Why Is Seaweed Killing Florida's Coral Reefs?
By Bijal P. Trivedi
for National Geographic Today
|August 23, 2001|
Scientists returned today from a ten-day underwater mission to find out
more about a species of brown seaweed that is suffocating Florida's
vibrant coral reefs.
Over the last 15 years, the seaweed, Dictyota menstrualis, has grown particularly abundant in the reefs of Florida, the Bahamas, and the Caribbean. In some areas, it covers from 30 to 70 percent of the reefs and seafloor.
"It makes the reef look brown and skuzzy," said Kevin Beach of the University of Tampa in Florida, who led the study.
Growing into a thick, spongy turf that smothers and kills the colorful sponges and corals, D. menstrualis transforms the underwater landscape.
Although the seaweed is indigenous to the Florida keys, scientists aren't sure why it became much more abundant in the late 1980s. They are fairly certain, however, that a 1983 blight that wiped out 95 percent of the population of black long-spined sea urchins was a major factor.
The sea urchin, Diadema antillarum, is a voracious grazer that scours the reefs and keeps them free of excessive seaweed. The loss of D. antillarum from the reef enabled the seaweed to grow unchecked.
"Losing the urchins from the reef is like removing sheep from a pasture. The Dictyota just grows and grows," says Steven Miller, the director of Aquarius, the underwater laboratory in the Florida Keys National Marine Sanctuary, where Beach and his colleagues were based during their recent mission.
D. menstrualis not only smothers the reefs but also produces noxious chemicals that deter fish from grazing on the seaweed. "I have actually watched fish eat Dictyota and then spit it out," said Miller.
But Beach suspects the problem is caused by more than just the lack of grazing urchins. He thinks the reefs are being polluted with nutrients from nearby resorts and housing developments, which are overstimulating the plant growth.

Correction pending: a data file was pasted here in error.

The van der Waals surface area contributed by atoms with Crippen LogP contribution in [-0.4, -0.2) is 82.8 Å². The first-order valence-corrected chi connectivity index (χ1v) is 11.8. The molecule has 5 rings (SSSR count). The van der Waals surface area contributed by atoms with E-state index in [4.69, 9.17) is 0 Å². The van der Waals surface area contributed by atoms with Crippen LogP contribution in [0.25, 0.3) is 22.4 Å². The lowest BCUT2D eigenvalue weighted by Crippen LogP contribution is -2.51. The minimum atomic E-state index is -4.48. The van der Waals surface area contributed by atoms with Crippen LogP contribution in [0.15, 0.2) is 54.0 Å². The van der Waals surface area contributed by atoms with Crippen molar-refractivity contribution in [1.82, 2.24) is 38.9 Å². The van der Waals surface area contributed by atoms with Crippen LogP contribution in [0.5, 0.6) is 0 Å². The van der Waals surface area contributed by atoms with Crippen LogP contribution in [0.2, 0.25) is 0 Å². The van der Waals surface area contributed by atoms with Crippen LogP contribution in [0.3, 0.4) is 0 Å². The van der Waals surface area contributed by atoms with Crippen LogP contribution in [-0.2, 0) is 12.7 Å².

"In a pristine reef you are not supposed to see much seaweed," said Beach. "Seaweed needs a lot of fertilizer, and normally reefs don't have a lot of nutrients."
To test his theory, Beach and three other scientists went to the Aquarius laboratory, which is 60 feet (18 meters) underwater and 3.5 miles (5.5 kilometers) from the shore.
For ten days the scientists lived at Aquarius while conducting their experiments. Because the lab is underwater, scientists can spend eight to ten hours a day working at depths of 60 to 120 feet (18 to 36 meters). If the scientists dove to these depths from a surface vessel, they would be limited to 30 minutes of diving a day because of the risks of becoming ill from decompression, which can be lethal.
Study of Nutrient Levels
Beach's goal was to determine what factorssuch as sunlight and nutrientsaffect the growth of D. menstrualis. His colleague Linda Walters of the University of Central Florida in Orlando focused on how the plant can propagate so rapidly.
Beach installed a number of nutrient dispensers near a patch of the seaweed and measured the rate of photosynthesis that occurred over ten days. He will analyze the data to find out whether there was a sudden growth spurt that correlated with the higher nutrient levels.
Walters studied how the plant replicates by fragmentation. When fragments of D. menstrualis break off from the main plant, they can put out roots within hours of landing on sponges, corals, and sand, Walter explained.
"Dictyota is very fragile and breaks easily," she said. "The more fragments are dispersed, the faster Dictyota replicates."
While Beach and Walters study D. menstrualis, other scientists are trying to aid recovery of the corals by restocking the reefs with sea urchins. If Beach finds, however, that high nutrient levels are responsible for the overgrowth of the seaweed, broader measures may be needed to save the coral reefs, such as revising Florida's water-quality standards.
A story describing attempts to restore the reefs by replenishing the sea urchin population was reported on National Geographic Today, shown only on the National Geographic Channel, at 7 p.m. ET/PT in the United States.
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